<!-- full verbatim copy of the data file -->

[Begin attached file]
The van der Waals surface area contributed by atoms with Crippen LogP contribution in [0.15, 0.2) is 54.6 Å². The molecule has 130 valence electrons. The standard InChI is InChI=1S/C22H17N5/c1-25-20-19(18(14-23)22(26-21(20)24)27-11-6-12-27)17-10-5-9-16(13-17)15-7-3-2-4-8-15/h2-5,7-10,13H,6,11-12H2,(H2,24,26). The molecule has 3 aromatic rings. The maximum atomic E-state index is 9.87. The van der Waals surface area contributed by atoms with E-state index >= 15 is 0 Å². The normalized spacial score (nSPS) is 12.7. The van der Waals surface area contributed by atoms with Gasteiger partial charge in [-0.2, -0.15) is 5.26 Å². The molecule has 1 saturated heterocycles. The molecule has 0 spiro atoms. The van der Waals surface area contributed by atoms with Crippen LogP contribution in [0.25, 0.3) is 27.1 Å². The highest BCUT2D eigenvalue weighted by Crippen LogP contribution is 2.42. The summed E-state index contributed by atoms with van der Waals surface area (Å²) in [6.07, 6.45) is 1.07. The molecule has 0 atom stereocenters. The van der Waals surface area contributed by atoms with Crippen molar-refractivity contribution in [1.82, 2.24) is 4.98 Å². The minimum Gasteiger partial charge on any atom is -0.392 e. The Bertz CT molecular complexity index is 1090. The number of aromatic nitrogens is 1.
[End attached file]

The van der Waals surface area contributed by atoms with Crippen LogP contribution in [0.15, 0.2) is 54.6 Å². The molecule has 130 valence electrons. The standard InChI is InChI=1S/C22H17N5/c1-25-20-19(18(14-23)22(26-21(20)24)27-11-6-12-27)17-10-5-9-16(13-17)15-7-3-2-4-8-15/h2-5,7-10,13H,6,11-12H2,(H2,24,26). The molecule has 3 aromatic rings. The maximum atomic E-state index is 9.87. The van der Waals surface area contributed by atoms with E-state index >= 15 is 0 Å². The normalized spacial score (nSPS) is 12.7. The van der Waals surface area contributed by atoms with Gasteiger partial charge in [-0.2, -0.15) is 5.26 Å². The molecule has 1 saturated heterocycles. The molecule has 0 spiro atoms. The van der Waals surface area contributed by atoms with Crippen LogP contribution in [0.25, 0.3) is 27.1 Å². The highest BCUT2D eigenvalue weighted by Crippen LogP contribution is 2.42. The summed E-state index contributed by atoms with van der Waals surface area (Å²) in [6.07, 6.45) is 1.07. The molecule has 0 atom stereocenters. The van der Waals surface area contributed by atoms with Crippen molar-refractivity contribution in [1.82, 2.24) is 4.98 Å². The minimum Gasteiger partial charge on any atom is -0.392 e. The Bertz CT molecular complexity index is 1090. The number of aromatic nitrogens is 1.